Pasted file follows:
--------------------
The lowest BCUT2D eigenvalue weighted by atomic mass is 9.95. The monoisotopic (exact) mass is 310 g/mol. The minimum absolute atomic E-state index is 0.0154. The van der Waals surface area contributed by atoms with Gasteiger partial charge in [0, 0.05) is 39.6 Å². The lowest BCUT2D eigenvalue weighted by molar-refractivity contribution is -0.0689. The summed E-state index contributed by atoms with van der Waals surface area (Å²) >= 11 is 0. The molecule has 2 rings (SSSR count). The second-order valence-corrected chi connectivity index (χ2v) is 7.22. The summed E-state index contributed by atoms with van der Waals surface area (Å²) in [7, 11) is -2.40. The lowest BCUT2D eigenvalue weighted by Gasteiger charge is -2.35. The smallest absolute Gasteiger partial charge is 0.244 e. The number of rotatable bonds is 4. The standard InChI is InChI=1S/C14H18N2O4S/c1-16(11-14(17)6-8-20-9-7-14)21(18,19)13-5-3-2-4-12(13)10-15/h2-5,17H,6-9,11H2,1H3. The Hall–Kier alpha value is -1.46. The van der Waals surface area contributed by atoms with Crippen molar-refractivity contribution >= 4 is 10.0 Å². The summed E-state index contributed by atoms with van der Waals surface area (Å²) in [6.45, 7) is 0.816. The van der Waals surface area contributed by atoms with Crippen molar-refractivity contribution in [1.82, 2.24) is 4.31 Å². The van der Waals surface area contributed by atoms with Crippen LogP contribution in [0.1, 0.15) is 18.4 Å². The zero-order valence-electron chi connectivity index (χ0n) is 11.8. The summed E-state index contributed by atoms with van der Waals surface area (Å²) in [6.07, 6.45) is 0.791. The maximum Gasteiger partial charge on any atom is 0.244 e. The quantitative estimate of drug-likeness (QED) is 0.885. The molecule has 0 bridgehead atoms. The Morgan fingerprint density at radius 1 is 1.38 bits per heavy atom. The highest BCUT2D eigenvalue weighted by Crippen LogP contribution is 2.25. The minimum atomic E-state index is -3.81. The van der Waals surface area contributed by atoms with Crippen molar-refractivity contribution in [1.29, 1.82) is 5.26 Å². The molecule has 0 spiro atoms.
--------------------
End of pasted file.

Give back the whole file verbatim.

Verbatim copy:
The lowest BCUT2D eigenvalue weighted by atomic mass is 9.95. The monoisotopic (exact) mass is 310 g/mol. The minimum absolute atomic E-state index is 0.0154. The van der Waals surface area contributed by atoms with Gasteiger partial charge in [0, 0.05) is 39.6 Å². The lowest BCUT2D eigenvalue weighted by molar-refractivity contribution is -0.0689. The summed E-state index contributed by atoms with van der Waals surface area (Å²) >= 11 is 0. The molecule has 2 rings (SSSR count). The second-order valence-corrected chi connectivity index (χ2v) is 7.22. The summed E-state index contributed by atoms with van der Waals surface area (Å²) in [7, 11) is -2.40. The lowest BCUT2D eigenvalue weighted by Gasteiger charge is -2.35. The smallest absolute Gasteiger partial charge is 0.244 e. The number of rotatable bonds is 4. The standard InChI is InChI=1S/C14H18N2O4S/c1-16(11-14(17)6-8-20-9-7-14)21(18,19)13-5-3-2-4-12(13)10-15/h2-5,17H,6-9,11H2,1H3. The Hall–Kier alpha value is -1.46. The van der Waals surface area contributed by atoms with Crippen molar-refractivity contribution >= 4 is 10.0 Å². The summed E-state index contributed by atoms with van der Waals surface area (Å²) in [6.45, 7) is 0.816. The van der Waals surface area contributed by atoms with Crippen molar-refractivity contribution in [1.82, 2.24) is 4.31 Å². The van der Waals surface area contributed by atoms with Crippen LogP contribution in [0.1, 0.15) is 18.4 Å². The zero-order valence-electron chi connectivity index (χ0n) is 11.8. The summed E-state index contributed by atoms with van der Waals surface area (Å²) in [6.07, 6.45) is 0.791. The maximum Gasteiger partial charge on any atom is 0.244 e. The quantitative estimate of drug-likeness (QED) is 0.885. The molecule has 0 bridgehead atoms. The Morgan fingerprint density at radius 1 is 1.38 bits per heavy atom. The highest BCUT2D eigenvalue weighted by Crippen LogP contribution is 2.25. The minimum atomic E-state index is -3.81. The van der Waals surface area contributed by atoms with Crippen molar-refractivity contribution in [1.29, 1.82) is 5.26 Å². The molecule has 0 spiro atoms.